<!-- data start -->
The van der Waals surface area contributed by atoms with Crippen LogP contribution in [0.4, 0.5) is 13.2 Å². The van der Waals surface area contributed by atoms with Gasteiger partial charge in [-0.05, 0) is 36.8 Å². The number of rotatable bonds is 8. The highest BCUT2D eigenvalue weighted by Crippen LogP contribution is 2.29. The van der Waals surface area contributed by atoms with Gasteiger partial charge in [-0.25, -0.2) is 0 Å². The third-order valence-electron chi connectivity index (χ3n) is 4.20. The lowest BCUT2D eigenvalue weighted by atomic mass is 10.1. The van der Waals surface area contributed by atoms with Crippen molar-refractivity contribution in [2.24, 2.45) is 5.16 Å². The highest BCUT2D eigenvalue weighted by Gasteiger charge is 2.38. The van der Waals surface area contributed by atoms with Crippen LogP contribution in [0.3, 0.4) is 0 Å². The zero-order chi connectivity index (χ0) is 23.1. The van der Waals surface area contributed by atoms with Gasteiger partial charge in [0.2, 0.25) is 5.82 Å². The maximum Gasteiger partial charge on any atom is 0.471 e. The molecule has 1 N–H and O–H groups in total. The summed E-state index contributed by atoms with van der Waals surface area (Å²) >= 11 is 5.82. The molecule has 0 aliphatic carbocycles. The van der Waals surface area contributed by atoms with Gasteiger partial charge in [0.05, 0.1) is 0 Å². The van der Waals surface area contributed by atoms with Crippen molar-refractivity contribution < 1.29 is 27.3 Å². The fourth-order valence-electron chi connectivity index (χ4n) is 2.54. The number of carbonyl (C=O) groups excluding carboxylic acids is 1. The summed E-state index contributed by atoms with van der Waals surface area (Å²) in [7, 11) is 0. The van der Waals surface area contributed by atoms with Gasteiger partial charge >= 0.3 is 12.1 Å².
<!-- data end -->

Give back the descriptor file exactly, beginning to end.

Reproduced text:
The van der Waals surface area contributed by atoms with Crippen LogP contribution in [0.4, 0.5) is 13.2 Å². The van der Waals surface area contributed by atoms with Gasteiger partial charge in [-0.05, 0) is 36.8 Å². The number of rotatable bonds is 8. The highest BCUT2D eigenvalue weighted by Crippen LogP contribution is 2.29. The van der Waals surface area contributed by atoms with Gasteiger partial charge in [-0.25, -0.2) is 0 Å². The third-order valence-electron chi connectivity index (χ3n) is 4.20. The lowest BCUT2D eigenvalue weighted by atomic mass is 10.1. The van der Waals surface area contributed by atoms with Crippen molar-refractivity contribution in [2.24, 2.45) is 5.16 Å². The highest BCUT2D eigenvalue weighted by Gasteiger charge is 2.38. The van der Waals surface area contributed by atoms with Crippen LogP contribution in [0.3, 0.4) is 0 Å². The zero-order chi connectivity index (χ0) is 23.1. The van der Waals surface area contributed by atoms with Gasteiger partial charge in [0.2, 0.25) is 5.82 Å². The maximum Gasteiger partial charge on any atom is 0.471 e. The molecule has 1 N–H and O–H groups in total. The summed E-state index contributed by atoms with van der Waals surface area (Å²) >= 11 is 5.82. The molecule has 0 aliphatic carbocycles. The van der Waals surface area contributed by atoms with Gasteiger partial charge in [0.05, 0.1) is 0 Å². The van der Waals surface area contributed by atoms with Crippen molar-refractivity contribution < 1.29 is 27.3 Å². The fourth-order valence-electron chi connectivity index (χ4n) is 2.54. The number of carbonyl (C=O) groups excluding carboxylic acids is 1. The summed E-state index contributed by atoms with van der Waals surface area (Å²) in [7, 11) is 0. The van der Waals surface area contributed by atoms with Gasteiger partial charge >= 0.3 is 12.1 Å².